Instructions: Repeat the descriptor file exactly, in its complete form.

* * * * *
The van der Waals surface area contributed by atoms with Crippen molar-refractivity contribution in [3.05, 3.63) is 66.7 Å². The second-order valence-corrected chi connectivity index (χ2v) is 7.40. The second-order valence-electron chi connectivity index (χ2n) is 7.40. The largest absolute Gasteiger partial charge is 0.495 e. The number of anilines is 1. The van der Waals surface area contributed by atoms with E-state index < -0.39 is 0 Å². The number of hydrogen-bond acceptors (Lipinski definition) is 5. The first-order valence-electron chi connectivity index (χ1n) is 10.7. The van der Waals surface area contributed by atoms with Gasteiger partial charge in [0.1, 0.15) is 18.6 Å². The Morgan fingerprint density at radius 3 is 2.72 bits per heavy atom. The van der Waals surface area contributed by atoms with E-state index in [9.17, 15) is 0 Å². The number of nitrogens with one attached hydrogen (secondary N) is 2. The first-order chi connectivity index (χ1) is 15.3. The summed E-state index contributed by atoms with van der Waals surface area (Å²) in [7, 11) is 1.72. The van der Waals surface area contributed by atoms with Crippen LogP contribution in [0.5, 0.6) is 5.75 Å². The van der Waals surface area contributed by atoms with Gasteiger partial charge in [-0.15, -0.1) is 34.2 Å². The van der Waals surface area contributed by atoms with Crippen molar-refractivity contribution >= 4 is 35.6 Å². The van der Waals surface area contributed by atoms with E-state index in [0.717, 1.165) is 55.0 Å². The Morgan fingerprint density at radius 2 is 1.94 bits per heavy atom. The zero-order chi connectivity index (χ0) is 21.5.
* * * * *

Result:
The van der Waals surface area contributed by atoms with Crippen molar-refractivity contribution in [3.05, 3.63) is 66.7 Å². The second-order valence-corrected chi connectivity index (χ2v) is 7.40. The second-order valence-electron chi connectivity index (χ2n) is 7.40. The largest absolute Gasteiger partial charge is 0.495 e. The number of anilines is 1. The van der Waals surface area contributed by atoms with E-state index < -0.39 is 0 Å². The number of hydrogen-bond acceptors (Lipinski definition) is 5. The first-order valence-electron chi connectivity index (χ1n) is 10.7. The van der Waals surface area contributed by atoms with Gasteiger partial charge in [0.1, 0.15) is 18.6 Å². The Morgan fingerprint density at radius 3 is 2.72 bits per heavy atom. The van der Waals surface area contributed by atoms with E-state index in [9.17, 15) is 0 Å². The number of nitrogens with one attached hydrogen (secondary N) is 2. The first-order chi connectivity index (χ1) is 15.3. The summed E-state index contributed by atoms with van der Waals surface area (Å²) in [7, 11) is 1.72. The van der Waals surface area contributed by atoms with Crippen LogP contribution in [0.5, 0.6) is 5.75 Å². The van der Waals surface area contributed by atoms with Gasteiger partial charge in [-0.15, -0.1) is 34.2 Å². The van der Waals surface area contributed by atoms with Crippen molar-refractivity contribution >= 4 is 35.6 Å². The van der Waals surface area contributed by atoms with E-state index in [0.717, 1.165) is 55.0 Å². The Morgan fingerprint density at radius 2 is 1.94 bits per heavy atom. The zero-order chi connectivity index (χ0) is 21.5.